With Just 1 Plant Under Construction, Nuclear Renaissance Stalls | WABE 90.1 FM

With Just 1 Plant Under Construction, Nuclear Renaissance Stalls

Aug 2, 2017

Earlier this week, utilities in South Carolina decided to stop working on a nuclear power plant expansion, leaving Georgia the only state in the nation with nuclear reactors currently under construction.

Like us on Facebook

The scrapping of the South Carolina plant raises questions as to whether there’s a future for nuclear energy in the United States.

Five years ago, Georgia Power was starting work on some of the first nuclear reactors to be built in the country in three decades. In 2012, then-Energy Secretary Steven Chu stopped by the plant in Waynesboro, touting the reactors as a critical part of President Barack Obama's energy strategy.

“The resurgence of America’s nuclear industry starts here in Georgia,” he said.

He was at Plant Vogtle, a facility owned by Georgia Power that already had two nuclear reactors. This project would add two more.

A Pause On New Nuclear

American energy companies had scrapped their plans for new nuclear power plants decades earlier, after the partial meltdown at Pennsylvania's Three Mile Island. 

“When Three Mile Island hit in '79, there were a lot of cancellations. There were projects that were stopped. There were a lot of regulatory changes,” said Paul Murphy, managing director in the energy group at the law firm Gowling WLG. Public opinion changed, too, he said.

There were economic factors even before that, said Edwin Lyman, a physicist with the Union of Concerned Scientists.

“Partly it was due to an increase in construction costs,” he said.

So for the most part, the country's nuclear power plants that were already up and running kept running. And other countries kept building new reactors.

But U.S. utilities backed off on adding more. (A nuclear reactor that went online in Tennessee last year was initially begun in the 1970s.)

The ‘Renaissance’

By about 10 years ago, Three Mile Island and Chernobyl were far enough back in history that people were ready to talk about nuclear again, Murphy said.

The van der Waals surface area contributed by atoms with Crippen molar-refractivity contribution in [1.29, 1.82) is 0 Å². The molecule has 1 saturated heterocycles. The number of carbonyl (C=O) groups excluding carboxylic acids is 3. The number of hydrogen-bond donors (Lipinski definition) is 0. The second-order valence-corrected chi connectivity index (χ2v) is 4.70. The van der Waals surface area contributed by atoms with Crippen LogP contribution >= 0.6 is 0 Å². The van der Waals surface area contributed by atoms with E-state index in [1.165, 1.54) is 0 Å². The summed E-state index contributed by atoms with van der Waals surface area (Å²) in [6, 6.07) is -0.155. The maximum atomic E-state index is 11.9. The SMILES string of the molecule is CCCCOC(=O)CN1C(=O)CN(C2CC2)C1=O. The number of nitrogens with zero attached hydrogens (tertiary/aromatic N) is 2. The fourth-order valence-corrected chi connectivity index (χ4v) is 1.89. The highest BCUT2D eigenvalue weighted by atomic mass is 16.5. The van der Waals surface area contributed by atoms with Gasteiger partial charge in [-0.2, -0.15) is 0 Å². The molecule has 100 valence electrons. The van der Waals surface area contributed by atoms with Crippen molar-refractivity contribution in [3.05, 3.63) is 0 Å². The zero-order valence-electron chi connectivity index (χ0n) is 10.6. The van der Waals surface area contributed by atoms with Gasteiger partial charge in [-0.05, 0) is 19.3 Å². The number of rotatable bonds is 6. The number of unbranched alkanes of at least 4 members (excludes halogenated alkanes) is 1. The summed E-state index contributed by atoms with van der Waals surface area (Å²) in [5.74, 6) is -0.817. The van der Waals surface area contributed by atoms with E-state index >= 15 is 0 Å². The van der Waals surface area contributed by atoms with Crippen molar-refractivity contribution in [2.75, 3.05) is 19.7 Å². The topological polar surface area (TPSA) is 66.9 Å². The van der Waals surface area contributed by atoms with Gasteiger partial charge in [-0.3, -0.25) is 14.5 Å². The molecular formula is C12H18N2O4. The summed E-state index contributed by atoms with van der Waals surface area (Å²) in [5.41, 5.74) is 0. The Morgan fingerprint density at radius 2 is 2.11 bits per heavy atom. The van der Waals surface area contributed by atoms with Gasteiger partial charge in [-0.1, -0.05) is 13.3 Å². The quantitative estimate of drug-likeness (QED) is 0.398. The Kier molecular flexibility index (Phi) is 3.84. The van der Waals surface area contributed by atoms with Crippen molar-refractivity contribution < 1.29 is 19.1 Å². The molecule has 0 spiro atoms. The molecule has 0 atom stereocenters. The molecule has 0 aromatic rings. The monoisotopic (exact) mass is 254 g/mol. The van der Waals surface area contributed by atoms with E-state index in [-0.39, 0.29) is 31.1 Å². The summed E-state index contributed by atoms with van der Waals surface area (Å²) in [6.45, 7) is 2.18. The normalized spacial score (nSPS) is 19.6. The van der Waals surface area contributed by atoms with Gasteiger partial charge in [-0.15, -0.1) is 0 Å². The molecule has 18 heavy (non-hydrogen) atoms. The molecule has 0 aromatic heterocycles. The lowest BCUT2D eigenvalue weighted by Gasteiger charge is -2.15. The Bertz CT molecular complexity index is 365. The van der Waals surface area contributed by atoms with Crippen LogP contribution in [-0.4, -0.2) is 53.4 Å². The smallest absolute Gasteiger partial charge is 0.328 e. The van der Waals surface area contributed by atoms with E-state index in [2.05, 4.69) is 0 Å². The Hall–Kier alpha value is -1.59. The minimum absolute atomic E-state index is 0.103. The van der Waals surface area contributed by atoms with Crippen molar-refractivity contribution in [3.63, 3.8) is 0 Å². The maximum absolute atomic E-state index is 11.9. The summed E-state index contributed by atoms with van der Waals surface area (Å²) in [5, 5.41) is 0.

“On top of that, when you look at the mid-2000s, people were projecting significant growth in power demand,” he said.

Nuclear construction is expensive and takes a long time, but once it's up and running, it's reliable power. And it doesn't generate the greenhouse gas emissions that contribute to climate change.

A decade ago, we believed that SCANA and Georgia Power would be the leaders of what would have been a nuclear renaissance.

So it seemed like a good idea. Utilities around the country started applying to the federal government for permission to build new nuclear reactors; permission was granted; and Georgia and South Carolina energy companies got to work, building a brand new kind of reactor designed by a company called Westinghouse.

It was going to be a nuclear renaissance.

But right around that same time, the global financial crisis flattened the demand for electricity.

“Then the boom in unconventional natural gas occurred,” said Marilyn Brown, a public policy professor at Georgia Tech and board member of the Tennessee Valley Authority.

Fracking flooded the U.S. energy market with cheap natural gas.

“And that meant if you went back to reappraise the nuclear investments, they probably would not have been approved -- or might not have been approved,” Brown said.

‘Last Kid On The Block’

At this point, no other utilities have started building the projects that were supposed to be part of the American nuclear renaissance. It's just been the expansions at Plant Vogtle in Georgia and the V.C. Summer project in South Carolina.

Both of those projects have run into cost overruns and delayed schedules.

If these plants can't be continued, then where would you build the next one? Is that the demise of the industry?

Then, earlier this year, Westinghouse, the company building the nuclear units, went bankrupt. Westinghouse said it was because of the high construction costs at those two plants.

On Monday, the utilities in South Carolina, SCANA and Santee-Cooper, decided to scrap the V.C. Summer nuclear expansion project.

“Now the focus comes on Vogtle because of this action by South Carolina,” said Stan Wise, chairman of the Georgia Public Service Commission, which regulates Georgia Power. “A decade ago, we believed that SCANA and Georgia Power would be the leaders of what would have been a nuclear renaissance. And now Vogtle's the last kid on the block, and we've got to make a decision about go or no go.”

Wise said he's still a proponent of nuclear energy. And he thinks Georgia Power is in a better financial position than the South Carolina utilities were, with more ratepayers shouldering the costs.

Georgia Tech's Marilyn Brown said the nuclear renaissance does appear to be stalled right now. But she hopes that Plant Vogtle is completed. 

“I’m a person very concerned with climate change,” she said. “If these plants can’t be continued, then where would you build the next one? Is that the demise of the industry?”

Georgia Power now is studying what it will cost to finish the new reactors at Plant Vogtle, and how long it'll take. The company says that assessment will be finished this month. Meanwhile, it’s continuing construction.